Reviewed by Jon R. Coggins
It can be difficult to stage theatrical productions in the summertime. With so many “outside” activities, vacations and sometimes simply the heat – it’s difficult to capture an audience. This then becomes an excellent time to roll out an alternative/experimental piece of theater – where groups and individuals can stretch their performance wings, expand their repertoire and present an out of the box production without alienating their core constituency. Flint Community Players presentation of Fat Pig by Neil LaBute is one such vehicle.
Directed by Mark Vukelich – Fat Pig – is billed as a dark comedy that explores the last “acceptable” form of societal bias – the obese. The script was challengingly weak – relying on stale ideals, stock characters and unsatisfying outcomes. This can be said about a lot of theatre and it’s up to the cast and crew to overcome these negatives in order to entertain an audience. FCP’s cast did just that.
In many ways it’s a standard love story – boy meets girl, couple falls in love, and then overcomes obstacles to reach a happy conclusion. In Fat Pig our hero, Tom portrayed by Chazz Irwin has an awkward and unexpected encounter with Helen, played by newbie Lea Brandon, at an overcrowded restaurant where they end up sharing a table. Tom is smitten with Helen – Helen is fat. The couple then grows their relationship – even as Helen is leery of Tom’s motives and Tom’s affection is challenged by his co-workers disgust.
Irwin does justice to this role appropriately flustered by his office mates, as he tries to veil his new love interest, lovingly accepting Helen, though society deems she is unworthy due to her size. Tom runs the gamut of emotions – and appears to be able to blush on demand – as the relationship grows. The haltingly awkward first encounter, the secret rendezvous, the lazy day in bed together, the frustrating dealings with his office mates and the final decision regarding the triste all are portrayed convincingly.
Brandon brings a certain freshness to Helen. Accepting of her “condition” she unapologetically enjoys her food, is a bit sassy, and understands that she will probably never find true love. Ms. Brandon gives us the uneasy first minutes of the meeting with Tom, the skeptical and leery first few encounters – growing into a full blown “could this be the one even though I’m fat” realization that Tom is truly falling in love with her. I found her quite endearing.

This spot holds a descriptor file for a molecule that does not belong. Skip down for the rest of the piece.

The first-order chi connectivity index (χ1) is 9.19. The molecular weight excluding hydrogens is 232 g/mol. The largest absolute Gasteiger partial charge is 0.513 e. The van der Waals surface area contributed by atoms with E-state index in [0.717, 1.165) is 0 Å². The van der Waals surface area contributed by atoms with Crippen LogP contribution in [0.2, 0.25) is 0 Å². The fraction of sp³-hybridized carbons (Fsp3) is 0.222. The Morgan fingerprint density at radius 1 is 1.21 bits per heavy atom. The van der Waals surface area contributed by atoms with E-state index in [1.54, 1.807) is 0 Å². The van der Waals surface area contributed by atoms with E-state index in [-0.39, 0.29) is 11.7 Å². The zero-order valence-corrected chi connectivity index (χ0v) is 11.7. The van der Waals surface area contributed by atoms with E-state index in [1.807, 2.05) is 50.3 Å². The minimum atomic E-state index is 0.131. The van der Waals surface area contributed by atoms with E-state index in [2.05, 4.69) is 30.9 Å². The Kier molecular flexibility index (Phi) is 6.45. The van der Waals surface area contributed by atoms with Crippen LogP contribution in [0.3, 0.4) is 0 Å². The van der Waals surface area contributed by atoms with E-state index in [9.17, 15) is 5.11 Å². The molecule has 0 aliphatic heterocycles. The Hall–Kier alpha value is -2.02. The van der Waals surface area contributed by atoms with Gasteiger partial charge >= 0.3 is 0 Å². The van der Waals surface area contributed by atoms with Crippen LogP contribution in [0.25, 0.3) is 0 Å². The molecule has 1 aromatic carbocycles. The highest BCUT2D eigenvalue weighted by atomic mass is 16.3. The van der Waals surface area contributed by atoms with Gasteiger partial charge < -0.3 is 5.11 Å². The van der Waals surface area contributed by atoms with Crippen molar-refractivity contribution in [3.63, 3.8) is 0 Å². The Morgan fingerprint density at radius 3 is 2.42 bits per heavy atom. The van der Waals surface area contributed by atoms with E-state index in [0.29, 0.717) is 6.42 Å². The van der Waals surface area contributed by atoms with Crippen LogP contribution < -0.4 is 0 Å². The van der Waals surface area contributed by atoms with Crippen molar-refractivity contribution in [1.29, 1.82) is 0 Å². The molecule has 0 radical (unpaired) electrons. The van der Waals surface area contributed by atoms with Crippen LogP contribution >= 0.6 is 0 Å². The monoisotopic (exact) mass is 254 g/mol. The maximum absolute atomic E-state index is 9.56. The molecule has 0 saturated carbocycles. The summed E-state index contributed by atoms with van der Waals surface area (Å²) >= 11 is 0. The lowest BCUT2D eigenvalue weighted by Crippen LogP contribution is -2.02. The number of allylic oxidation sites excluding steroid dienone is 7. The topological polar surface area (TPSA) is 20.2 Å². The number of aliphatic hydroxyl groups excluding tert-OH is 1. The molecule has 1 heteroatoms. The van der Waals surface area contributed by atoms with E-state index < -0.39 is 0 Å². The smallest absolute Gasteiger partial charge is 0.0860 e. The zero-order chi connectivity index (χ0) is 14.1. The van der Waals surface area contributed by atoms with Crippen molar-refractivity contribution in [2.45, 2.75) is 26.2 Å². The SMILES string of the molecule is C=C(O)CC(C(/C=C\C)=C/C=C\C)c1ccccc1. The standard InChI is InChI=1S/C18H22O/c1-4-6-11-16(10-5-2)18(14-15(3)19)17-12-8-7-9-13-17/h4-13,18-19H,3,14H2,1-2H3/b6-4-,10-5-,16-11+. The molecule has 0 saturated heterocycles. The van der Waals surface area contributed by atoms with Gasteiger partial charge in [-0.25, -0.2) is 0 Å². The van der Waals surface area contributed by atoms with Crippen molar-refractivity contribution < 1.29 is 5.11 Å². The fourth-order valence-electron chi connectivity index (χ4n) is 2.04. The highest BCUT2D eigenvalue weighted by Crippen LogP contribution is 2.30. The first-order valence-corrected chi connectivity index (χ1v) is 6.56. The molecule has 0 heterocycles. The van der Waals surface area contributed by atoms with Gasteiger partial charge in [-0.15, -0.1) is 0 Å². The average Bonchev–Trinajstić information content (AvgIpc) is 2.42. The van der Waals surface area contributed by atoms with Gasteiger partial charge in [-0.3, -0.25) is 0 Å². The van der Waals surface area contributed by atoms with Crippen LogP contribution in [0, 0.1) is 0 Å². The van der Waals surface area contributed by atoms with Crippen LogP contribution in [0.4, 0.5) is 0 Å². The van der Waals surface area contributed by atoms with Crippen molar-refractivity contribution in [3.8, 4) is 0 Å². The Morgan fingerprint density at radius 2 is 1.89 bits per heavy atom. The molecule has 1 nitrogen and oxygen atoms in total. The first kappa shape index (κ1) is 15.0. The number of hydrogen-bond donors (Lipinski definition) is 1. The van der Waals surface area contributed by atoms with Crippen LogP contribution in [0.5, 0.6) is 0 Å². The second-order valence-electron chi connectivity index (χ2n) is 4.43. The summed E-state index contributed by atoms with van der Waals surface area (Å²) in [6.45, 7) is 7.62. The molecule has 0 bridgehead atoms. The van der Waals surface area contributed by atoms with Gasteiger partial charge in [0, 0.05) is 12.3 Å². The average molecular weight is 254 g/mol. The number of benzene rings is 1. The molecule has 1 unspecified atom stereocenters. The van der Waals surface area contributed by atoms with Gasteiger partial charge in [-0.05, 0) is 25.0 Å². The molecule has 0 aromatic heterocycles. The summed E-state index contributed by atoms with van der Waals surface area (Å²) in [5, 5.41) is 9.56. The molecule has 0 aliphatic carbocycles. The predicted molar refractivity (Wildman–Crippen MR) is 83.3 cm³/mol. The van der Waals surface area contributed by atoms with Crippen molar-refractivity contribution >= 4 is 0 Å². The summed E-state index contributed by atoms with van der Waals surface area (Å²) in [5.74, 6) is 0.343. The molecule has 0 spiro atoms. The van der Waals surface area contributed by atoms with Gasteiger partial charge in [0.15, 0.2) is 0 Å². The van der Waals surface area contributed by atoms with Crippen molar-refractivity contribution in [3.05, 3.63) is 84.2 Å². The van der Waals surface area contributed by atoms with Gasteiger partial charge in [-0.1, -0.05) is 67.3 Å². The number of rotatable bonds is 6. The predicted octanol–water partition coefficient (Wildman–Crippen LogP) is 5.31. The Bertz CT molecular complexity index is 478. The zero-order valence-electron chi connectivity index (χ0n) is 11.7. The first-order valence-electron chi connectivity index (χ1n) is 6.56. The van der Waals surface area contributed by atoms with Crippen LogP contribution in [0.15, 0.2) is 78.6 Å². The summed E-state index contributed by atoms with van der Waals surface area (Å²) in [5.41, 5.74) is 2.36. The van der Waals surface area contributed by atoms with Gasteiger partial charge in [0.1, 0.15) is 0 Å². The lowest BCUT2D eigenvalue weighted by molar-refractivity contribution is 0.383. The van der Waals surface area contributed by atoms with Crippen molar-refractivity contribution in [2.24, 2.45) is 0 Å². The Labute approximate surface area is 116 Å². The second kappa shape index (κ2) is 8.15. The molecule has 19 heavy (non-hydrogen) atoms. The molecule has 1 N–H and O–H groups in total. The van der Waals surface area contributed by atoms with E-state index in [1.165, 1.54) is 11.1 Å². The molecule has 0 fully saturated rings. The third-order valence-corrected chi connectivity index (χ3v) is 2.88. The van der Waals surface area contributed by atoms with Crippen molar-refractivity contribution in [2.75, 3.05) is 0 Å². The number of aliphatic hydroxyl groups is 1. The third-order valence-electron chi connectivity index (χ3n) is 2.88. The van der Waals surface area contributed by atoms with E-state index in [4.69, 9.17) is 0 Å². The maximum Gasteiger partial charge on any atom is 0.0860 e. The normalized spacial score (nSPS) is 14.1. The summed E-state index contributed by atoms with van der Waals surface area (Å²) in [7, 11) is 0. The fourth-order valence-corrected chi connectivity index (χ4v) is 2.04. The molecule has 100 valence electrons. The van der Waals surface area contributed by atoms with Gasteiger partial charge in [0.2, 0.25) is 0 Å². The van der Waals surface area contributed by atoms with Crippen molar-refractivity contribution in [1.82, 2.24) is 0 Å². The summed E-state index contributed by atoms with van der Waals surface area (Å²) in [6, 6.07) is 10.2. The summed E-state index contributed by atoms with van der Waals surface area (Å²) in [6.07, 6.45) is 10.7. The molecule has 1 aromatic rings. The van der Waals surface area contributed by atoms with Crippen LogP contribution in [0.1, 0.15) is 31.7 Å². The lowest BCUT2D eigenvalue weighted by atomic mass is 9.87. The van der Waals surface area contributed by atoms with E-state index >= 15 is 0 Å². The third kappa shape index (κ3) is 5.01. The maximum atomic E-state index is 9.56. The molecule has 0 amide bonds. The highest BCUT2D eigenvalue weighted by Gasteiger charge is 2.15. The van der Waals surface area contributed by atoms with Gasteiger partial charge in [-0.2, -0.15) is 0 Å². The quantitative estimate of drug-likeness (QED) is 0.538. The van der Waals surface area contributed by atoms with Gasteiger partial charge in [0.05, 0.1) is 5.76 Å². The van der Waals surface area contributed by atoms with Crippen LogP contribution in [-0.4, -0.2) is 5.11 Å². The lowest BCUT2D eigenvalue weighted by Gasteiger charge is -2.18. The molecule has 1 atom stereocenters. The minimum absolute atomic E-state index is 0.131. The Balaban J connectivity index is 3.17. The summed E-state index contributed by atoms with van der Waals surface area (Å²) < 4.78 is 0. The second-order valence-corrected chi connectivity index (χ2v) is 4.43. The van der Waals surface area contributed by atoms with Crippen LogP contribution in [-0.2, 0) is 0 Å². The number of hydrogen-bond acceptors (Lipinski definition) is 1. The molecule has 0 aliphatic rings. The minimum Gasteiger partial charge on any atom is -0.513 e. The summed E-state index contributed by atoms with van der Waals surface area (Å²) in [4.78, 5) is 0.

My one complaint, and it resonated throughout the show, was that Brandon was hard to hear at times. In the intimate performance space at FCP (or any venue) this is not acceptable.
In another stock role – Carl Mizell plays Carter, Tom’s lay about workmate who challenges, and vexes Tom’s choice of woman going so far as to tell Tom to run away as he is too good looking to settle for the flawed and obese. It is a task to bring stock characters to life and Mizell does just that. He is greasy, annoying and eventually disgusting as he plays the devil sitting on Tom’s shoulder. I wanted Tom to belt him. It was Mizell’s job to bring the discord and he succeeded.
Another office mate – Jeannie – played by Andrea Anthony brought some of the most dramatic work to this show. She is Tom’s on again off again office romance. She can’t quite figure Tom out, and grows increasingly upset that Tom has apparently thrown her over for an obese lover. Their spats brought some fire and energy to the stage. Anthony overcomes the stock character constraints and brings Jeannie to life. In the end we can’t sympathize with her biased attitude, but we do feel sorry for her loss.
Vukelich’s set is spartan and except for a few changing set pieces fits the bill for all the various locales presented. (A beach towel or two would have helped portray the final as a beachfront). Scenes were delineated by stagehands Ryan Fuhst and Nick Weiss with placards, a timely flashlight and a quick/clever nod of the head.
I didn’t find much “humor” in this billed “dark comedy” – probably due to the heaviness of the subject. Perhaps a better description is a “dramatic examination of societal mores”. I won’t divulge the ending but one could see the outcome a mile away.
Though playgoers may leave saddened and a tad disheartened, they will be entertained, possibly educated a bit or at least forced to look into their own biases. Perhaps – just maybe – they will reexamine their own thoughts on the subject.
Kudos to FCP for presenting this challenging piece. Fat Pig continues through June 19th at the Tom and Bea Nobles Performance Hall, 2462 S. Ballenger Hwy, Flint, MI– where by the way – it is refreshingly air-conditioned. For tickets and more information contact the box office at 810-441-9302 or online at http://www.flintcommunityplayers.com